A good example of this is a scene where the main character, Riley, is shown in a flashback as a toddler refusing to eat her broccoli. Broccoli as the food choice for the scene resonated with the U.S. audience, but in version of the film shown in Japan, broccoli is replaced by bell peppers. The change was made when market research showed that in Japan peppers are more disliked than broccoli. Pete Docter, a Pixar Director, said, “we learned that some of our content wouldn’t make sense in other countries. For example, in Japan, broccoli is not considered gross. Kids love it. So we asked them, ‘What’s gross to you?’ They said green bell peppers, so we remodeled and reanimated three separate scenes replacing our broccoli with green peppers.”

The scene is shown here in both the American and Japanese versions.

inside-out-broccoli copy

Operations that keep the customer central to the process serve to further enable the studio to achieve its business goals.

The studio’s film Toy Story is about what’s possible. “To infinity…and beyond” is about shattering our perceptions of what human ability is. Pixar, as a business, teaches us a lot about what is possible and that business models and processes can be vehicles for humans to move beyond “possible”.



  6. Pixar computer artist David Lally’s Twitter




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Student comments on To Infinity and Beyond

  1. This is excellent – the view into their creative world and how setting up a warm, inviting and comfortable space can produce extraordinary results is something I hadn’t know about. Often times when I watch these movies, I wonder how much work each small detail requires by the staff, and I can only imagine that their attention to detail and flawless production is ruthless. To live in a culture that requires that much detail oriented work must have the very best of work environments. Their model and research driven production style will ensure they continue to make classics which inspire us all.

  2. Hi Roxy, I loved reading this post! It is really fun how Pixar’s operating model aligns with their business model of “possibility.” I had no idea that the Pixar team modifies their films for the proper cultural context. I found this “resonance with the customer” section to be incredibly interesting. Something that I thought of when I read your post is how Pixar does a fabulous job resonating with customers of all ages, too. They have a unique ability to speak to a 7-year-old on one level in the film, and to speak to an adult at an entirely different level, as well. Certain jokes are meant for the parents, which we love, yet the child has no idea. I think of Toy Story and Inside Out as two films that are loved by the old and young, alike. Pixar’s ability to create so deeply (relating to cultures, age, etc.) I think sets apart a Pixar film from that of any competitor. Great creative post!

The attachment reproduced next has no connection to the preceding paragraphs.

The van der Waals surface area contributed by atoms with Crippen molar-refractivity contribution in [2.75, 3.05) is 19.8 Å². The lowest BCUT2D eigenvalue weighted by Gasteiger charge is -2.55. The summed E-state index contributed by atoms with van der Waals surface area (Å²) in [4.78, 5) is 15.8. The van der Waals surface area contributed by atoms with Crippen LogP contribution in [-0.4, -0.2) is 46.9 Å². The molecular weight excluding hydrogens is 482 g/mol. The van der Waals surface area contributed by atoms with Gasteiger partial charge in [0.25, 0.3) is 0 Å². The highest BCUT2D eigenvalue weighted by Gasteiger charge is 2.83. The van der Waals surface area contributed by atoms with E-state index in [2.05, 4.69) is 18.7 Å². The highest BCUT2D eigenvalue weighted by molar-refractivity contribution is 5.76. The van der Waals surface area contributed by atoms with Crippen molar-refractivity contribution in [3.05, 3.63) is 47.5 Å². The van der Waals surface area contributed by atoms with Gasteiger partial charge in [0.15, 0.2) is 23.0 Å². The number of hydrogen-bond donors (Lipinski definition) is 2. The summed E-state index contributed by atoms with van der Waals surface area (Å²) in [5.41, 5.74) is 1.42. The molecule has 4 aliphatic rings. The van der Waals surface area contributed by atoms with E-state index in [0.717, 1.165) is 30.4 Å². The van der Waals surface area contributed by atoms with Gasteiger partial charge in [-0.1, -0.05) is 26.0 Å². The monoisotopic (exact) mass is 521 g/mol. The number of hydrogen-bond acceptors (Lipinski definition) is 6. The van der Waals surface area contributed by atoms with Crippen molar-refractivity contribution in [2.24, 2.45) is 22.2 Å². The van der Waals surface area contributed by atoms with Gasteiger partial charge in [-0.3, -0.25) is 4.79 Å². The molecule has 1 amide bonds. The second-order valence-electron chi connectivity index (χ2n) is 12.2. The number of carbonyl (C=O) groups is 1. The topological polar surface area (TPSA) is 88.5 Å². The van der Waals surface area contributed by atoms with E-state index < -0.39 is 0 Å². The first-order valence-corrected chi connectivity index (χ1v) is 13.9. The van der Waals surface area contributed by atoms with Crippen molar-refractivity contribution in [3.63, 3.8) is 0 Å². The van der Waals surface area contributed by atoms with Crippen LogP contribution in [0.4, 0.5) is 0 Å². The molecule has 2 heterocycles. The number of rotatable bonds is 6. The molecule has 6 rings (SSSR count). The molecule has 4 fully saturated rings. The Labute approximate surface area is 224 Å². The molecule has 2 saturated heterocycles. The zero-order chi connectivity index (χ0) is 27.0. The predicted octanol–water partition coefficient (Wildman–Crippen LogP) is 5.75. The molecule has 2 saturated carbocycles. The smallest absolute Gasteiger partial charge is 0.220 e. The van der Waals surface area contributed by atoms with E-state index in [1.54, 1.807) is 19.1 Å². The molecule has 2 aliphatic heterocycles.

3. I love Pixar movies! And I really enjoy learning more about the company. Their consumer focus and country oriented seems to be very succesfull. Their movies also create an impact even in the Brazilian culture. One exemple: I participated in a leadership training about team work and the speaker based her class in the Pixar movie “The Incredibles”. About workspace, the photos you uploaded reminded me of “Up”. I wonder if these offices’ design helped them better understand the relationship of the protagonist with his house.